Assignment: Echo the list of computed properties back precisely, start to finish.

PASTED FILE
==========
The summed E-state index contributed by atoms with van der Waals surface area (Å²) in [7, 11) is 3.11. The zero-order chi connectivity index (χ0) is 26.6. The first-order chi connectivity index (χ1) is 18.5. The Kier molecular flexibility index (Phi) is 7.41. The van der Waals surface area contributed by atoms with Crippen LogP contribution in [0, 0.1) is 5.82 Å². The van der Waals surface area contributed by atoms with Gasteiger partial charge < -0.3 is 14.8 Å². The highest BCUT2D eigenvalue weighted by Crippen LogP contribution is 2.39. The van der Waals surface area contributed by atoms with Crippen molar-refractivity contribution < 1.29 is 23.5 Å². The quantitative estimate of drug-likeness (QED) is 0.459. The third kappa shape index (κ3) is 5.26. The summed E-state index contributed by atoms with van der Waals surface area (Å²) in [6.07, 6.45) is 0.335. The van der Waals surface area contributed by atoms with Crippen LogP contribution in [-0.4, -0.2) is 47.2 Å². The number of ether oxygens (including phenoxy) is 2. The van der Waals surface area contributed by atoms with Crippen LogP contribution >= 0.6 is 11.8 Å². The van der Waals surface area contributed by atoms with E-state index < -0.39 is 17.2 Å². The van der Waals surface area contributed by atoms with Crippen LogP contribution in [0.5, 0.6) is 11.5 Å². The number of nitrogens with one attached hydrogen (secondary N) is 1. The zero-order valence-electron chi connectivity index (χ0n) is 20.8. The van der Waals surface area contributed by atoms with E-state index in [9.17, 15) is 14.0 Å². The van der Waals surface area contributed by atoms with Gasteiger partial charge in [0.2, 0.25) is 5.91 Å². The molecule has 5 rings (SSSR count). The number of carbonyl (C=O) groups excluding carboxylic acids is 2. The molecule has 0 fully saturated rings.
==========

The summed E-state index contributed by atoms with van der Waals surface area (Å²) in [7, 11) is 3.11. The zero-order chi connectivity index (χ0) is 26.6. The first-order chi connectivity index (χ1) is 18.5. The Kier molecular flexibility index (Phi) is 7.41. The van der Waals surface area contributed by atoms with Crippen LogP contribution in [0, 0.1) is 5.82 Å². The van der Waals surface area contributed by atoms with Gasteiger partial charge < -0.3 is 14.8 Å². The highest BCUT2D eigenvalue weighted by Crippen LogP contribution is 2.39. The van der Waals surface area contributed by atoms with Crippen molar-refractivity contribution < 1.29 is 23.5 Å². The quantitative estimate of drug-likeness (QED) is 0.459. The third kappa shape index (κ3) is 5.26. The summed E-state index contributed by atoms with van der Waals surface area (Å²) in [6.07, 6.45) is 0.335. The van der Waals surface area contributed by atoms with Crippen LogP contribution in [-0.4, -0.2) is 47.2 Å². The number of ether oxygens (including phenoxy) is 2. The van der Waals surface area contributed by atoms with Crippen LogP contribution >= 0.6 is 11.8 Å². The van der Waals surface area contributed by atoms with E-state index < -0.39 is 17.2 Å². The van der Waals surface area contributed by atoms with Crippen LogP contribution in [0.5, 0.6) is 11.5 Å². The number of nitrogens with one attached hydrogen (secondary N) is 1. The zero-order valence-electron chi connectivity index (χ0n) is 20.8. The van der Waals surface area contributed by atoms with E-state index in [9.17, 15) is 14.0 Å². The van der Waals surface area contributed by atoms with Gasteiger partial charge in [0.2, 0.25) is 5.91 Å². The molecule has 5 rings (SSSR count). The number of carbonyl (C=O) groups excluding carboxylic acids is 2. The molecule has 0 fully saturated rings.